The hope in this ministry is to view the college as a ‘mission field.’
• It’s not about getting PEOPLE to fill the PEWS.
• It’s not about getting PEOPLE to give us PLEDGES.
IU is a place in which there are PEOPLE that can be changed by encountering God’s PRESENCE in us.
(From a report to the two PC(USA) churches in Bloomington about the kind of perspective necessary for campus ministry by the IU Campus Ministry task force)
I work with college students. Even though I don’t look it any more, I feel like I’m still in college. It’s a strange juxtaposition – to be married and an ordained minister now for almost ten years, a mother to three young children, and still feel like a kid.
Three years ago we moved to Bloomington, Indiana, for my husband’s call and it happened to be in an enormous, bustling college town. Basketball is huge here with a large stake in music and the arts, a stellar business school and the typical state school population – it’s impressive. I remember feeling a little lost in the beginning wondering what God could be calling me to here, and then looking around, thinking, I could do ministry with IU students.
I stopped saying doing ministry to or for people a while ago because it didn’t seem accurate and honest.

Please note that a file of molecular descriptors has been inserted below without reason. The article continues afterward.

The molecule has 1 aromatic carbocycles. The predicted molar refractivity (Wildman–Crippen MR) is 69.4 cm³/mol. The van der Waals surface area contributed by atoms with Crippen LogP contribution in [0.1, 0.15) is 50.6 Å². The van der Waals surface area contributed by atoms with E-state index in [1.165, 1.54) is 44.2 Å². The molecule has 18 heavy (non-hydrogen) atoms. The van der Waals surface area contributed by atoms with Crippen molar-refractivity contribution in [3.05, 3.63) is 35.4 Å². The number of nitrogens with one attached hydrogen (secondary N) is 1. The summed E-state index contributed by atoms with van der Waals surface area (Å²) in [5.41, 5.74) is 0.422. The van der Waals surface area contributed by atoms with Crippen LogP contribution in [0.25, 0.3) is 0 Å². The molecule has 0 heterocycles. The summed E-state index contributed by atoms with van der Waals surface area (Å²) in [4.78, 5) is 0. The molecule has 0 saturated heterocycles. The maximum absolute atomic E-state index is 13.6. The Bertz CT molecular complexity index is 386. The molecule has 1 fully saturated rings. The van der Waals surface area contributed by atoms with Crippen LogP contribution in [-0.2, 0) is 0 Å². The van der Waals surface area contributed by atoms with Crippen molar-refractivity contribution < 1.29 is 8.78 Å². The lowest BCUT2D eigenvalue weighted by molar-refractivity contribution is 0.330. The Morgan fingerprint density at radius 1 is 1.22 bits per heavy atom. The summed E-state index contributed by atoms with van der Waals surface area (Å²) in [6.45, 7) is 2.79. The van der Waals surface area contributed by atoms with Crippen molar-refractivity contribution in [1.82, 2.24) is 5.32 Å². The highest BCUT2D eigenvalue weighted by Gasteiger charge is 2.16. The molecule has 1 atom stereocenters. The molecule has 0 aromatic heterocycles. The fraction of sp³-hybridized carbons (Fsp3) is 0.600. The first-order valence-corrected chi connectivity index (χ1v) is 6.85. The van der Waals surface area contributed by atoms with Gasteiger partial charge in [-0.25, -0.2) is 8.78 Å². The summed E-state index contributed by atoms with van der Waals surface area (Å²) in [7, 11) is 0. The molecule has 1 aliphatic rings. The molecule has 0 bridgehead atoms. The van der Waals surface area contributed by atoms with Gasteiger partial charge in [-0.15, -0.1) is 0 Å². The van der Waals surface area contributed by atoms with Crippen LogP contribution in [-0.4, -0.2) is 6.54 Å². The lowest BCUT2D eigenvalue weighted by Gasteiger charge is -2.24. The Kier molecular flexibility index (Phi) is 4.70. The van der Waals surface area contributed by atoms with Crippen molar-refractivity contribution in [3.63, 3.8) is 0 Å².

Because these last two years I’ve been ministered to in countless ways by these “young” people. I’ve ministered alongside these “young” adults to other students and families. I’ve learned, listened and loved through their stories and our relationships.
But, thankfully there are some stellar college/campus ministry gurus, and we started some conversations awhile back as I tried to create a framework that would be rooted in simple anchors and principles but open enough to be malleable and flexible to the transience piece of this kind of ministry. For the series, some of the writers include Mark Elsdon and Erica Liu of Pres House, Andy Cooke of the Presbyterian Student Center at UGA and Jamie Haskins of Westminster College in Fulton, Missouri. This specific ministry is associated with UKIRK and received support from 1001 Worshiping Communities. These conversations are important, and I’m excited to use this space as a venue for dialogue not only about millennials, but about ministry to, for and especially with them.
Mihee Kim-Kort is a teaching elder but mostly stay-at-home mom to twins, Desmond and Anna, and a third named Oswald (I should mention the fourth named Ellis, our boxer dog). The children graciously allow her to also work part-time in a ministry with college students as well as serve on various boards and committees. She is a writer and blogger (www.miheekimkort.com). She and husband Andy, who is also a teaching elder, live in Bloomington, Indiana.